Tips from the experts to help you grow the yoga business of your dreams

To mark the end of the year we’re presenting a ‘Best of 2019’ this month, showcasing some of the top insider tips and highlights from the past 12 months



“I have run my own business for the last 14 years. It is essential to have clear goals along with a detailed plan for achieving these. I work with yearly, weekly and daily planners and have a promotional plan running concurrently to ensure events are effectively communicated. I try to keep on top of bookkeeping and work with an accountant who ensures I meet all my legal deadlines. I also make a conscious effort to be kind, friendly and respectful to everyone I meet.”

Sheila McVitty, Yoga For Athletes, Manchester


“Word-of-mouth is your best bet (at least where I live). I’ve had flyers printed and yes, they brought in a few enquiries but word-of-mouth and social media are the two places I get most of my students from. I do think it’s important to have a unique selling point. It gives students something to talk about! Find your voice and speak up fearlessly.”

Wendy Snongjati, FlowMotion.Life Studio, Matlock



“Teaching too strong yoga. I realised quite early on that everyone who comes to my classes likes to put in a really good effort on the mat but not too much so they leave feeling totally shattered and put off coming again. Balance and really listening to your clients’ requirements is key as most people want to come to yoga to feel re-energised and to find calm.”

Emma Leaf, Infinite Yoga, York


“Beware of the spiritual ego! When we first step on the path of spirituality, it is wonderful and exciting and it’s very easy to become judgmental and a bit of a preacher. When I first started I thought the style of yoga I practiced was the best and didn’t take into account how wonderful and unique each and every person is. My favourite teachers are the ones that encourage you to try what they say and see if it works for you, and I learned that the hard way after an inflated ego finally burst!”

Luke Bache, Luke Bache Yoga, Sweden


“Don’t try to be anyone else – you’ll only ever be second-best at that. If you simply try to speak someone else’s words, it will come across as hollow and soulless. Don’t be afraid to express how you feel about the practice. Also, don’t be afraid to teach postures that you find really challenging. People will appreciate your honesty, when you admit that you’re not perfect, either!”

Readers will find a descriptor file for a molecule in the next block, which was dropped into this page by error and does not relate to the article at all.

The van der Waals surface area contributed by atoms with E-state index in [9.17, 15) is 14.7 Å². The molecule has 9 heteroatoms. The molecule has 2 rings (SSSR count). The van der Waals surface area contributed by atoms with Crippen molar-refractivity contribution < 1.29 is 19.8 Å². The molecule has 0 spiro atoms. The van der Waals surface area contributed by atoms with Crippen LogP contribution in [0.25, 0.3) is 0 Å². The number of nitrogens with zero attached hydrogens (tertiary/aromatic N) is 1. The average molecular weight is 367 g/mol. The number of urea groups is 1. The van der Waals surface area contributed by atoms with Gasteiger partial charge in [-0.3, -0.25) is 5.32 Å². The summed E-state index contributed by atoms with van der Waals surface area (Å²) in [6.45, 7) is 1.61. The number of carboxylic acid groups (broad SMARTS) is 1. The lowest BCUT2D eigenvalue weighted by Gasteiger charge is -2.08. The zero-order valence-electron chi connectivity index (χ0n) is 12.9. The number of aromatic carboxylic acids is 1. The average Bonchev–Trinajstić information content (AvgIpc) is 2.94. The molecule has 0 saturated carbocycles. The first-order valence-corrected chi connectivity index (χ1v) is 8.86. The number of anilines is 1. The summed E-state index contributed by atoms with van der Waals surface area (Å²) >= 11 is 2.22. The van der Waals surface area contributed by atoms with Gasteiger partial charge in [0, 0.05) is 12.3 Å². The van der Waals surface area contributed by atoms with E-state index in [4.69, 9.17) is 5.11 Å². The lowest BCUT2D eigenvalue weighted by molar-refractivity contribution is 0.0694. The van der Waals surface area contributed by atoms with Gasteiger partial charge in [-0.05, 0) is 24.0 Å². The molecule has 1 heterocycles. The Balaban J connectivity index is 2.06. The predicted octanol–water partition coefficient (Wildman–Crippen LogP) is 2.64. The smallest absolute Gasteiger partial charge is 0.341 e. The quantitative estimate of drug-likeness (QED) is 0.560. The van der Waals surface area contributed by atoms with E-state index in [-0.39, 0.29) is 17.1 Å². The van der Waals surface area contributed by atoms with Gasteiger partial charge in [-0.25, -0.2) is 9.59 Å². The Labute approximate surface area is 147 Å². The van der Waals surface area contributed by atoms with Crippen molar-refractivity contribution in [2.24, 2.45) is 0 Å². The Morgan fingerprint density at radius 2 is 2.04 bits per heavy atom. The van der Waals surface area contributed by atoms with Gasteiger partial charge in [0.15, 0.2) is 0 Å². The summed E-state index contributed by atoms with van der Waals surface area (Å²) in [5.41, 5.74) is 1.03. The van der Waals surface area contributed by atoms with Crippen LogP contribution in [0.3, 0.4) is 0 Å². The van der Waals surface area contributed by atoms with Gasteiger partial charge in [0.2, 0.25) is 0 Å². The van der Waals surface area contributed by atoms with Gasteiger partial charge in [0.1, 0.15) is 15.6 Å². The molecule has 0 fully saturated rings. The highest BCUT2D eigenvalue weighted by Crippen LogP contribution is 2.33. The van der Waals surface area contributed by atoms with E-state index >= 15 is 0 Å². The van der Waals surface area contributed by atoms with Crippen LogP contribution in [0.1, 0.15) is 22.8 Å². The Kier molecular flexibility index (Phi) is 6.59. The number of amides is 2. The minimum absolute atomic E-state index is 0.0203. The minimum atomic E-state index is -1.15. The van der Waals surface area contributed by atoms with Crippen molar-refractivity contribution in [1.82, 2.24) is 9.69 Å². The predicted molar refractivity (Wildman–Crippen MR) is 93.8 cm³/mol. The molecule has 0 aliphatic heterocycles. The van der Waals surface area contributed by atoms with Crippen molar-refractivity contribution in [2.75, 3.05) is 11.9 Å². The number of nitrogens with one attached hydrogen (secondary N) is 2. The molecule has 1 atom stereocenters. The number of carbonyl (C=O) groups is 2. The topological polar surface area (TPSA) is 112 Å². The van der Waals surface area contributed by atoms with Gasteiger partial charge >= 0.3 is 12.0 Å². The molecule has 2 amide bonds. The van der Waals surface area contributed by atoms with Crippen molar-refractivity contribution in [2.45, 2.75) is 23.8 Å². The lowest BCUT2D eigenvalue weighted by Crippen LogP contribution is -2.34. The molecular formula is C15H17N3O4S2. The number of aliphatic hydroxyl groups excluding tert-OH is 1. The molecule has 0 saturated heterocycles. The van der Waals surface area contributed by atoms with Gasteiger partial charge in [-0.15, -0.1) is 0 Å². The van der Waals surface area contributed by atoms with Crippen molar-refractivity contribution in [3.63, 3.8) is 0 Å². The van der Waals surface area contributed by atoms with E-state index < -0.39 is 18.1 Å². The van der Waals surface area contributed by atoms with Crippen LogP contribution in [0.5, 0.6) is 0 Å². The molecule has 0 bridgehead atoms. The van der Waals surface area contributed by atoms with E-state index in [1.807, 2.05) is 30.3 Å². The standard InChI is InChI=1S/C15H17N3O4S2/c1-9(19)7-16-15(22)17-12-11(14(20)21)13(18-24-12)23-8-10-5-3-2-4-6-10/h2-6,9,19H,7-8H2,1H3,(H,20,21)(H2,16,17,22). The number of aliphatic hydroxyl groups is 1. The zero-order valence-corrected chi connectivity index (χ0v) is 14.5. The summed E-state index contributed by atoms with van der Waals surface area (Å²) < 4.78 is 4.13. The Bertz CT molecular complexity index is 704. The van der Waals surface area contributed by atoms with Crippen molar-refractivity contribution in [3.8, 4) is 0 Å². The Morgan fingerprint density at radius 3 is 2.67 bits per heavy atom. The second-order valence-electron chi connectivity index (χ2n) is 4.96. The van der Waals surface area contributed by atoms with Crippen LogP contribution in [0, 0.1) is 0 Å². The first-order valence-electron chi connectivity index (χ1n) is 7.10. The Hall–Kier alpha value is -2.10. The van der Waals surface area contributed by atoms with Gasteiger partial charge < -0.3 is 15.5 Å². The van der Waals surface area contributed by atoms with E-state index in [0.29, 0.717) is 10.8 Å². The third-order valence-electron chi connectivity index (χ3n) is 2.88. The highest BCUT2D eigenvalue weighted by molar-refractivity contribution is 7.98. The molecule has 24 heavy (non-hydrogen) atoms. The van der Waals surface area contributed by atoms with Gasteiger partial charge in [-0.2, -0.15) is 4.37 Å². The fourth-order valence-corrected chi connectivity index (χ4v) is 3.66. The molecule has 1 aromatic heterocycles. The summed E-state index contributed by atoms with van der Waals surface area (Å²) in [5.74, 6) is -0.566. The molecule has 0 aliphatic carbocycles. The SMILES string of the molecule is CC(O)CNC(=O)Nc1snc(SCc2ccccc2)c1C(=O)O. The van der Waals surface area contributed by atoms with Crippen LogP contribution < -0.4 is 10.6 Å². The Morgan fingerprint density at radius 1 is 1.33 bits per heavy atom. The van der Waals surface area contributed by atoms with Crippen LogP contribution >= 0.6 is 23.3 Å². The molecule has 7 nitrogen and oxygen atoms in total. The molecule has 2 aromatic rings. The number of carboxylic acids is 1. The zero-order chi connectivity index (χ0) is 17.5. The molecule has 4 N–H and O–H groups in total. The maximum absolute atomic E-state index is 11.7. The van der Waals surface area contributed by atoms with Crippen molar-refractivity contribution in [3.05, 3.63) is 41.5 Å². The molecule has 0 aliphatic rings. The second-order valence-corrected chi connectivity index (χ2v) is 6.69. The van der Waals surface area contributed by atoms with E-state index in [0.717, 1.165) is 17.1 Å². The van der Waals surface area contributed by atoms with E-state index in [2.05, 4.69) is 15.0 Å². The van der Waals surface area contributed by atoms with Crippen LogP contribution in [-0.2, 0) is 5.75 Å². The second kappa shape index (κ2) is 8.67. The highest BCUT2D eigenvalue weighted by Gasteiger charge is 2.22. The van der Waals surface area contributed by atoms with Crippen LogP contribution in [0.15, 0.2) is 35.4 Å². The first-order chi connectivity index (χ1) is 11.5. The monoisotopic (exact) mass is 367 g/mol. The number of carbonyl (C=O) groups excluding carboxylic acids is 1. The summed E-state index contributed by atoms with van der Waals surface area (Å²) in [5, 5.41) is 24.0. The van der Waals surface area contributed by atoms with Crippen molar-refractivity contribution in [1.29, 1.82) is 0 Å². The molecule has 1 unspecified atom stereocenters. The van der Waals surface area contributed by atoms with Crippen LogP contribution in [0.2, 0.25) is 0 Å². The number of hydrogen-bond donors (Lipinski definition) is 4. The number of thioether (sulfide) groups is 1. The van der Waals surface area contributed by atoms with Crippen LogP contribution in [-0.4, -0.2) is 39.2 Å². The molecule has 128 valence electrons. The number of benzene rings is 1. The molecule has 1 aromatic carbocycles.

Brendon Murphy, Shanti Warrior Yoga, Luton


“I have had a five-year business plan since setting the studio up. I planned it so that I didn’t grow too quickly. It’s very easy to charge less money, below your worth, to sell lots of memberships, or use Groupon, etc, but I did not want this in my studio. I have trained hard, and put lots of money into my teacher training, and I have put lots of money into the studio; not only that, the other teachers at the studio are also very well trained. It is important that any business grows slowly; this studio is no exception. Selling low prices, and filling classes lessens the worth of the teachers and the studio. Plus there is a danger of over-subscribed classes, and people not being able to book on. I do not want 50 people crammed into the studio, that was never, nor will ever, be the intention of the Yoga Bank. The magic of my plan is exactly that: slow and steady growth.”

Jackie Quayle, The Yoga Bank, Widnes


“I’ve been working with a business coach since the middle of last year. It was a massive step for me for a couple of reasons. First of all, it was a big financial investment and one that I could have easily talked myself out of. But I realised that I needed to stop being ‘just’ an occasional yoga teacher, and properly step into being a yoga business owner, and to do this I needed to get professional. This included investing in me, investing in my business, and showing The Universe that I meant it! I am also rubbish at asking for help, so this was a big lesson in admitting that I needed someone to support me, coach me, encourage me, challenge me, and show me how to be the awesome, successful yoga business owner I have the potential to be.”

Meg Jackson, Real Life Yoga, London


“I keep my feeds as real as possible; I don’t practice yoga in a bikini while drinking a green juice, so that’s not what you’ll see! I also practice yoga much more broadly than asana, so I don’t rely on pictures of myself in poses to sell my class, but offer tips meditation or the yamas and niyamas to encourage more taking yoga off the mat. I tend to use happy photos of my clients to sell my classes.  Keep it professional, not confessional. Be consistent with content and style to give people a clear idea of your approach to teaching and your personality.”

Dr Tracy Johnson, Brainbox Coaching & Empower Yoga, Bristol


“Things seem to be moving away from hotter, harder calorie-burning, Fitbit-focused yoga and slipping into experience-based classes. Finding more ease, being at ease and developing self-enquiry are at the heart of my teaching — after all we achieve more when we make friends with our bodies rather than when we treat them as the enemy.”

Rose Shaw, Yoga by Rose, Lancashire

Om Magazine

First published in November 2009, OM Yoga magazine has become the most popular yoga title in the UK. Available from all major supermarkets, independents and newsstands across the UK. Also available on all digital platforms.